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View Full Version : Refresh my memory, I know impersonating a cop is illegal...



PhinPhan1227
08-06-2004, 01:55 AM
...and I thought impersonating a soldier was illegal as well...anyone know off the top of their heads?

DolFan31
08-06-2004, 01:59 AM
...and I thought impersonating a soldier was illegal as well...anyone know off the top of their heads?

What relevance is this or are you just FYI-ing?

DolFan31
08-06-2004, 02:00 AM
..because I was expecting a picture of John Kerry dressed up as a cop.

PhinPhan1227
08-06-2004, 02:02 AM
The relevence is that a poster on this board has repeatedly claimed to have served in the military and has repeatedly failed to back that claim up with ANY information. If I remember correctly there is an organization which you can report false military claims to. I'm just considering reporting that posters user IP to that organization.

Clumpy
08-06-2004, 02:25 AM
:shakeno:

P4E
08-06-2004, 03:31 AM
Falsely claiming military credentials is a HUGE phenomenon. The scope and psychological dynamics of it are like a field of study unto themselves.

I've read stories about families reaching out to the Veterans Administration to request benefit stuff because their husband/father/brother/whatever was a decorated soldier and needs help now... and the gov't has to inform them that the guy never served.

I've seen people elected and reelected to office year in and year out in part on the strength of their military credentials... and then someone actually investigates it.

I think exaggeration is far more common than wholesale invention of a military past, but each seems to happen constantly.

I think that in many cases, a person who didn't contribute jack-**** when others gave everything carries a form of guilt that makes them want to be able to say they did something. So they make **** up.:shakeno:

My own dad was a Marine and he's buried in Arlington. I loved the guy, but I know that large parts of what he wanted people to believe about his service -- and led them to believe about his service -- were utterly inflated.:( I really think his problem was guilt. He signed up early at 17 while WWII was wrapping up and he never saw combat. Older brothers and other peers saw lots of action and some died. He wasn't involved in anything. (His eligibility for Arlington was based on a minimal disability due to non-combat injuries.)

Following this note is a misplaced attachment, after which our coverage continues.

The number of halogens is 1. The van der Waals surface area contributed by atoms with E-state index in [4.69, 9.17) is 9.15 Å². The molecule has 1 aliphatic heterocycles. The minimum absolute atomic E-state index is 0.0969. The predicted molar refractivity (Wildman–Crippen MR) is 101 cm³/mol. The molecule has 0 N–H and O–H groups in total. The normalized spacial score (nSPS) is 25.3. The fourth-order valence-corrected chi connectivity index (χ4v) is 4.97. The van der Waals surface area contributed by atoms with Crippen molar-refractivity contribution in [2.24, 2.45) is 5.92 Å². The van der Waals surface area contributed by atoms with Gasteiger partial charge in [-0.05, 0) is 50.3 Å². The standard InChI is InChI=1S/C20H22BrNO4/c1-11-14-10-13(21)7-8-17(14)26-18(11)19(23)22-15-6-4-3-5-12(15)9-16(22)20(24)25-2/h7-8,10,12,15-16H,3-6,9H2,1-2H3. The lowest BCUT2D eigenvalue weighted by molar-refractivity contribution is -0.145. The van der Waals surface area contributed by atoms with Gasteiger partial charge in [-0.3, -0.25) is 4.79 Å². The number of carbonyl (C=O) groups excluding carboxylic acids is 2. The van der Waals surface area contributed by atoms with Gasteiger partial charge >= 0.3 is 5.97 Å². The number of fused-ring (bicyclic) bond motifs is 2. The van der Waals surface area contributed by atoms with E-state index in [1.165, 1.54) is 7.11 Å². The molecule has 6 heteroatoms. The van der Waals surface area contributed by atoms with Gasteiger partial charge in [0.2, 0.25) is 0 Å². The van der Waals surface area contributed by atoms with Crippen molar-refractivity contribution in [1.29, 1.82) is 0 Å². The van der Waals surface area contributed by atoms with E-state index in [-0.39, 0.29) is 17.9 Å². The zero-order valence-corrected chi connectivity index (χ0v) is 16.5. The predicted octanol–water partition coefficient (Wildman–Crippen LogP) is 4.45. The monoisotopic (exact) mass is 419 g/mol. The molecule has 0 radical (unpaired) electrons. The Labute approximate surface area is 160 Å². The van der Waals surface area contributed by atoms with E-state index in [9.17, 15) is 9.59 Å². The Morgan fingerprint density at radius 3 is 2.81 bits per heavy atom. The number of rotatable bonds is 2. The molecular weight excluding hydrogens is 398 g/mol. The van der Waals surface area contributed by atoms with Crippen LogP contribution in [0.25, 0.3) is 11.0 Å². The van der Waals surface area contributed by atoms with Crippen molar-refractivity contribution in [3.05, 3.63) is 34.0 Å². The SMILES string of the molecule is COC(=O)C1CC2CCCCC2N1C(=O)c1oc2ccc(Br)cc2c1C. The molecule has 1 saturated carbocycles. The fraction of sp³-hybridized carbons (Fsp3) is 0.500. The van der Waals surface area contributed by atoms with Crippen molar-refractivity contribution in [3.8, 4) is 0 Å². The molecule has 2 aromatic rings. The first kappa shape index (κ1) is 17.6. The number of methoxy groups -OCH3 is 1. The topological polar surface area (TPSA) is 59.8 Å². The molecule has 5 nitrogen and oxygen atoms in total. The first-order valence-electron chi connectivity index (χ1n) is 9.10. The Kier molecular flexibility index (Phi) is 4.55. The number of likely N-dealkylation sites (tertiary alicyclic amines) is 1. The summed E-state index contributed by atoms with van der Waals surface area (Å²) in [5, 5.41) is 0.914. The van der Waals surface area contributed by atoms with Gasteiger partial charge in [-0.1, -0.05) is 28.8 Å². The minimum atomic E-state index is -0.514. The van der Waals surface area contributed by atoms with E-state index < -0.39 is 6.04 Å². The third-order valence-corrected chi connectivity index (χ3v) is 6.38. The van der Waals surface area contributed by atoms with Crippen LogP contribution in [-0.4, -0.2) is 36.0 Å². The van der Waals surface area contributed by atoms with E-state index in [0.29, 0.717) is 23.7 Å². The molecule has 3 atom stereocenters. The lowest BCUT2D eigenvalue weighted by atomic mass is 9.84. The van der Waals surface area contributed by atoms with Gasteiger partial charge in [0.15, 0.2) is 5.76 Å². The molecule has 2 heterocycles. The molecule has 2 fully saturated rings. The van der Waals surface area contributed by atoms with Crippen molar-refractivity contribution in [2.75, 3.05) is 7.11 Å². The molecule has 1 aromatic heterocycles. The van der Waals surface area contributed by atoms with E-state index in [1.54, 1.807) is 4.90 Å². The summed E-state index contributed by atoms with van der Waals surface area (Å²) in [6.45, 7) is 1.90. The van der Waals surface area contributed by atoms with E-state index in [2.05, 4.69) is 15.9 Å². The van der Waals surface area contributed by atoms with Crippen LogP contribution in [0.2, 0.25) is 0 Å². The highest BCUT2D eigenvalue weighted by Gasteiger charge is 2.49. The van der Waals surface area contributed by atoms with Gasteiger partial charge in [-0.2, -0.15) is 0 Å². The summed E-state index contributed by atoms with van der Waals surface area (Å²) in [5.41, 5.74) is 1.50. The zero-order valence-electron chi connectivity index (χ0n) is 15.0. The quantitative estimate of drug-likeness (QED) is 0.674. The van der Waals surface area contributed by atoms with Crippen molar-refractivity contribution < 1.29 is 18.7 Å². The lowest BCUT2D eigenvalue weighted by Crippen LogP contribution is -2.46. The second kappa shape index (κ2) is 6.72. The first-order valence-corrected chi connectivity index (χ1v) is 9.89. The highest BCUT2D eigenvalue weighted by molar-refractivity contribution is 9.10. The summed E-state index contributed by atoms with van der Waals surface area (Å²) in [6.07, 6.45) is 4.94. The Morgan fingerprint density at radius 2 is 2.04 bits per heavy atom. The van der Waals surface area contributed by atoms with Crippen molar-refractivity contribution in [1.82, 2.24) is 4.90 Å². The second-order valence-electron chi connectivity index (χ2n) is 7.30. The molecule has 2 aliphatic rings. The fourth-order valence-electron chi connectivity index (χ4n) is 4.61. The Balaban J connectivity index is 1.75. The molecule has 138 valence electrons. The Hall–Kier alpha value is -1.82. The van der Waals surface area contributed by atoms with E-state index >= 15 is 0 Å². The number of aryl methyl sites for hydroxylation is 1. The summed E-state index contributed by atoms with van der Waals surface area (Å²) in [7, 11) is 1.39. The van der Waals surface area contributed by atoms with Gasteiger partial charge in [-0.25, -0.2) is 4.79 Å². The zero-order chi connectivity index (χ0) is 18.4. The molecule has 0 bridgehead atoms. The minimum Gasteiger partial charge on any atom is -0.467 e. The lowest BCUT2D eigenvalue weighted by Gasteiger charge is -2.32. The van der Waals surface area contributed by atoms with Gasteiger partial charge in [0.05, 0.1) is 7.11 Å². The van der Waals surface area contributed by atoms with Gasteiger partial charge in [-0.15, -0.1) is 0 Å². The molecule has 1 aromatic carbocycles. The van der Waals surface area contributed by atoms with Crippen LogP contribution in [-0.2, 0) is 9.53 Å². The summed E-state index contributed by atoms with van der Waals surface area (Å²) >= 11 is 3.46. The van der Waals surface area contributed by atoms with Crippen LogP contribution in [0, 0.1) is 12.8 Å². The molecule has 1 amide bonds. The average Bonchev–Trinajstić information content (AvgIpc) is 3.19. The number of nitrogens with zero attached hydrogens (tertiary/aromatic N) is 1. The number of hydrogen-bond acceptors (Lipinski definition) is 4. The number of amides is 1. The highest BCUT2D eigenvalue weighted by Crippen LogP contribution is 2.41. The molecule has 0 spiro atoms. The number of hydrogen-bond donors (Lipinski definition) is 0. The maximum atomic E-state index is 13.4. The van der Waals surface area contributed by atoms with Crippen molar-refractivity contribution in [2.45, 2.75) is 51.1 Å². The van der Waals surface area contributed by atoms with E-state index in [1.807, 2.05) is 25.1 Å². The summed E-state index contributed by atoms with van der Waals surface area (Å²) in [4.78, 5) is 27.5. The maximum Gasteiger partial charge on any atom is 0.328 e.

I served as a volunteer fireman, myself.:)

MDFINFAN
08-10-2004, 02:01 AM
The relevence is that a poster on this board has repeatedly claimed to have served in the military and has repeatedly failed to back that claim up with ANY information. If I remember correctly there is an organization which you can report false military claims to. I'm just considering reporting that posters user IP to that organization.

If you're talking about me, please do, I also want a public apology on this board from you when you find out I did everything I claimed. I invite you to report me..The truth will set you free. Serving in the Military for me was honorable and I enjoyed my time. It's something I'd never claim if I didn't do it. It wouldn't serve no purpose to claim it if I didn't do it. To help you out, graduated in 1980, went through FA OBC in 1981 at Fort Sill, started Jan 11th of that year, upon graduation went to Neu Ulm, Germany, assigned to 2/33rd FA, later to become 4/5FA, started as a Fist Chief, later XO of HQ battery, returned to the states to OK, to attend OAC, started Mar of 84, afterwards assigned to the Gunnery Dept as a instructor, then went to the Weapons Department as a instructor, then assigned to Weapon's division of the Weapons department a evaluator, then was assigned to 3/9 FA in the S-3 office, to await command, became a Battery Commander for A battery 3/9FA, served there from 87-89, then went to CAS3 at Levenworth, from there went to the MAM's course in Peterburg, VA, now working in secondary- Research and Developement, then assigned to OPTEC, Operational Test and Evaluation Command in Alexandria, Va, after my 3 years there, I got out of the Mililitary in 92 and have been here ever since. That should make it easy for them to track me wouldn't you say? :D

PhinPhan1227
08-10-2004, 03:01 AM
If you're talking about me, please do, I also want a public apology on this board from you when you find out I did everything I claimed. I invite you to report me..The truth will set you free. Serving in the Military for me was honorable and I enjoyed my time. It's something I'd never claim if I didn't do it. It wouldn't serve no purpose to claim it if I didn't do it. To help you out, graduated in 1980, went through FA OBC in 1981 at Fort Sill, started Jan 11th of that year, upon graduation went to Neu Ulm, Germany, assigned to 2/33rd FA, later to become 4/5FA, started as a Fist Chief, later XO of HQ battery, returned to the states to OK, to attend OAC, started Mar of 84, afterwards assigned to the Gunnery Dept as a instructor, then went to the Weapons Department as a instructor, then assigned to Weapon's division of the Weapons department a evaluator, then was assigned to 3/9 FA in the S-3 office, to await command, became a Battery Commander for A battery 3/9FA, served there from 87-89, then went to CAS3 at Levenworth, from there went to the MAM's course in Peterburg, VA, now working in secondary- Research and Developement, then assigned to OPTEC, Operational Test and Evaluation Command in Alexandria, Va, after my 3 years there, I got out of the Mililitary in 92 and have been here ever since. That should make it easy for them to track me wouldn't you say? :D